Out of state individuals can apply for a California License if they meet the qualifications. Several states have reciprocity agreements with California which makes it easier to get a license.
Are there any financial requirements to meet in order to qualify for a contractors license?
No, you don’t have to meet any financial requirements to qualify for a contractor’s license.
You will need to have a $15,000 bond in place before you become licensed. The bond is filed for the benefit of consumers who may be damaged as a result of defective construction or other license law violations, and for the benefit of employees who have not been paid wages that are due to them. In lieu of a contractor’s bond, you may file a $15,000 cashier's check with CSLB. The bond of a qualifying individual is $12,500. Please visit the Bond Requirement page for more information about bonds.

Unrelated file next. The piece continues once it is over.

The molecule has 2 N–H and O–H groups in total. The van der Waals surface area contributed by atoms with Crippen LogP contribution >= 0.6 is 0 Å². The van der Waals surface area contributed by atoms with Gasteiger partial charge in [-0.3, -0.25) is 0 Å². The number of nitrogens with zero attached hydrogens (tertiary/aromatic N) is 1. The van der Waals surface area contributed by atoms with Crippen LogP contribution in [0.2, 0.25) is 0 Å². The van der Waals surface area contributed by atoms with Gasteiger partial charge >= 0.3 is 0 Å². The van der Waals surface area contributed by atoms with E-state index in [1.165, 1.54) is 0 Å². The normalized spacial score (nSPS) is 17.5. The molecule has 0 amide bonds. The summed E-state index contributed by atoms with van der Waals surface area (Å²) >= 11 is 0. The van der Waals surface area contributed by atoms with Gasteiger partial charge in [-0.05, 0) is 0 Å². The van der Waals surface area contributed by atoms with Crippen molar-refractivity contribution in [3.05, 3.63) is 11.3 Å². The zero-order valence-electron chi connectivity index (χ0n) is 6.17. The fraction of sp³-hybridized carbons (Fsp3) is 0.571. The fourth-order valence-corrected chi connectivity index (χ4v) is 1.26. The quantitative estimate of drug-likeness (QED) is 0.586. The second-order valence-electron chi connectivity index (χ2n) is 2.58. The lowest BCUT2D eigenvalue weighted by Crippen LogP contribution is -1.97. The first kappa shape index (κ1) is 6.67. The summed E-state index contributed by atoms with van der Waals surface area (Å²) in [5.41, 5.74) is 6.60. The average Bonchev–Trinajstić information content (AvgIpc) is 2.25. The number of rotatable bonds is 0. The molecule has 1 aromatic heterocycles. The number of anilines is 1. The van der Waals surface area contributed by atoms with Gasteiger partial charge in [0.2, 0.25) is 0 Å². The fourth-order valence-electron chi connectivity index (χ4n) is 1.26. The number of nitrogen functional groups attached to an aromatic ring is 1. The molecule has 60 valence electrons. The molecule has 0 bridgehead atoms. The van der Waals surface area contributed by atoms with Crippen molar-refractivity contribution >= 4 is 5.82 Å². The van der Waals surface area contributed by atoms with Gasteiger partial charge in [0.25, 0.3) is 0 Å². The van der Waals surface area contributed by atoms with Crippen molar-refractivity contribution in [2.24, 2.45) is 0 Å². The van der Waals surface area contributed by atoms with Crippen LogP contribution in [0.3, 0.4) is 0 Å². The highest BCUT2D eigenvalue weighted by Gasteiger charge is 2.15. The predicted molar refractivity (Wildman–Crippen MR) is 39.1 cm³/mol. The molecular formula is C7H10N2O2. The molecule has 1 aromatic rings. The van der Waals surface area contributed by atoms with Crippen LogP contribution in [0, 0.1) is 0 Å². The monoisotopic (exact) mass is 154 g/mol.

Will a conviction for a criminal offense prevent a person from being licensed as a contractor or from serving as a qualifying individual?
The CSLB's applications and other forms include questions regarding criminal convictions. The CSLB may deny a license if the crime is substantially related to the duties, functions and qualifications of a contractor. Failure to disclose the requested information may, in and of itself, be grounds for denial of a license.
Even if a crime is found to be substantially related to the duties, functions and qualifications of a contractor, an individual may be licensed if he or she has demonstrated sufficient rehabilitation. See Rule 869 in Chapter 13 of the California Contractors License Law & Reference Book.